Our Upland predatory lending attorneys, led by partner Vincent Howard, were interested to see a recent Ninth Circuit decision about a Truth in Lending Act case taking place right here in southern California. In Balderas v. Countrywide et al., Victor and Belen Balderas accuse Countrywide Home Loans, the now-defunct home loan company made famous and bankrupt by its specialty in subprime lending, of pressuring them into taking out a loan that Countrywide employees knew they couldn't afford, misrepresented their income to get and failed to adequately document. Among their allegations is that they never received the legally required written notice of their right to cancel the loan under TILA, which would extend their right of rescission from three days to three years. The district court ruled that the Balderases had indeed gotten the notice and dismissed the case, but the Ninth Circuit reversed and sent it back for more proceedings.
The Balderases' complaint says they were cold-called by a Countrywide mortgage broker offering to refinance their home into a fixed-rate mortgage and allow them to cash out $50,000. A different Countrywide employee filled out a loan application form on the couple's behalf, overstating their income by $40,000 a year, and showed up at their home asking them to sign it. The Balderases do not read English, so they acceded when the loan officer told them it was "an informal document the bank needed." Three days later, the mortgage broker came to the home with a notary public and a slew of English-language loan documents, claiming Countrywide needed their signatures that night and refusing to leave without them. They tried to delay the closing until their daughter could translate for them, but after six hours with the broker pressuring them, they signed. Two days later, they called the broker and asked to cancel the loan, which he would not. They also called Countrywide, which incorrectly said it was too late to cancel.
The Balderases filed a TILA lawsuit, alleging their Notice of Right to Cancel was defective because it was missing the closing date and last date to cancel. The federal district court dismissed their lawsuit, finding that they did get an adequate notice. That finding was based on a letter from Countrywide that the Balderases submitted to the court. Countrywide attached to its letter a Notice of Right to Cancel that was filled out properly, and the judge used this as a basis to rule that the Balderases had gotten proper notice.
The Ninth Circuit reversed, noting that this "ersatz document production" creates hazards for the courts. In fact, the majority wrote, the Notice attached to the letter proves only that the Balderases signed a proper notice that was in Countrywide's possession; it does not prove that the couple themselves had a proper notice. This created a rebuttable presumption that the Balderases received proper notice, the court said -- but it's improper to use evidentiary presumptions during early pleadings. Thus, it said, Countrywide's argument that the Balderases didn't submit enough facts to rebut that presumption fails because pleadings are not the time for submitting facts. The Balderases should have a chance to make the case before a jury that they had a different notice, the court said. It also rejected Countrywide's argument that it must have "delivered" the TILA notice because the Balderases had it long enough to sign it, but the Ninth observed that delivery generally means being allowed to keep the thing delivered. Thus, it resurrected the lawsuit and returned it to district court.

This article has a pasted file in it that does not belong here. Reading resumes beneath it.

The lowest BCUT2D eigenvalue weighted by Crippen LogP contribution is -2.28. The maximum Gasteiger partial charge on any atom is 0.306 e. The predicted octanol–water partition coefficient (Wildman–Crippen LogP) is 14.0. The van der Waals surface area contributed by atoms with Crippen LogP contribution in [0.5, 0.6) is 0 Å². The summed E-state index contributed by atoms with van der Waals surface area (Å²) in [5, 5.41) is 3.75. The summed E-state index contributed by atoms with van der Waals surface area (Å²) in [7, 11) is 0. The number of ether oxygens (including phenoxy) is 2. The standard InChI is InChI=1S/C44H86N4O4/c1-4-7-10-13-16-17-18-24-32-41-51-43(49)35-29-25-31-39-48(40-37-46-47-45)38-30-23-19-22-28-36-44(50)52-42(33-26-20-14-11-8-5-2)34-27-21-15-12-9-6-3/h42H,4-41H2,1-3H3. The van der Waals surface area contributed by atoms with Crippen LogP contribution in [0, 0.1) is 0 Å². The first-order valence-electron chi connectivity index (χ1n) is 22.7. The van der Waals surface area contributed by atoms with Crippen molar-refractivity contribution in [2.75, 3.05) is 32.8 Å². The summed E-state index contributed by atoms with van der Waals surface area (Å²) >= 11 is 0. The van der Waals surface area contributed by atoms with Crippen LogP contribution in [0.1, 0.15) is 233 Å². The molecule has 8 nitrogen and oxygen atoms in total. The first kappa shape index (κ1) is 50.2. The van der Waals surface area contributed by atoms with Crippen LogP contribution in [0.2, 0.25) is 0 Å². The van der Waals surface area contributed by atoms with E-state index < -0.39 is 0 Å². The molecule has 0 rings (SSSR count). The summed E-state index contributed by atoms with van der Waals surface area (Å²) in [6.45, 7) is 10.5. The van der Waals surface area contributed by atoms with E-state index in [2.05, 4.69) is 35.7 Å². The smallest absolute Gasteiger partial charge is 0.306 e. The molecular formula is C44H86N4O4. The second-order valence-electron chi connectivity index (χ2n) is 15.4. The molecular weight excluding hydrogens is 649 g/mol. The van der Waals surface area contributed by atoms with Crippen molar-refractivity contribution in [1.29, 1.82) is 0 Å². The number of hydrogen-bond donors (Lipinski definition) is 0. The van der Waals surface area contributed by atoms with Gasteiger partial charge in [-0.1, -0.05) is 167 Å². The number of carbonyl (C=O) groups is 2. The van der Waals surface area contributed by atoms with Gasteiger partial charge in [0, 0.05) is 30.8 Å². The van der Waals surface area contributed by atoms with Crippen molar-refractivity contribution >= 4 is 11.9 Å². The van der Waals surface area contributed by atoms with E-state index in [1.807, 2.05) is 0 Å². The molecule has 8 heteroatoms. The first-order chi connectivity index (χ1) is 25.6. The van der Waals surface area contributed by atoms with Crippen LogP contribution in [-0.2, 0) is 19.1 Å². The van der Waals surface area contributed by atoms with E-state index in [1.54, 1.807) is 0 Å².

This ruling is welcomed by Vincent Howard and all of our Anaheim predatory lending lawyers here at Howard Law, P.C. Countrywide became notorious a few years ago for its alleged high-pressure or outright illegal sales tactics, including reports of presenting English-language documents to people who speak another language. Bank of America, which purchased Countrywide after it failed, has agreed to several legal settlements of claims based on this kind of illegal behavior. Even if there's no TILA violation in this case, California state law expressly forbids bait-and-switch loans that are negotiated in one language and legally formalized in another -- which means this couple may have a state-law case as well. As Cerritos predatory lending attorneys, we wish them luck.
If you believe your family was deceived or pressured into taking out a bad loan and you'd like to discuss your legal options, call Vincent Howard and the experienced lawyers at Howard Law, P.C. You can reach us at 1-800-872-5925 or send us a message online.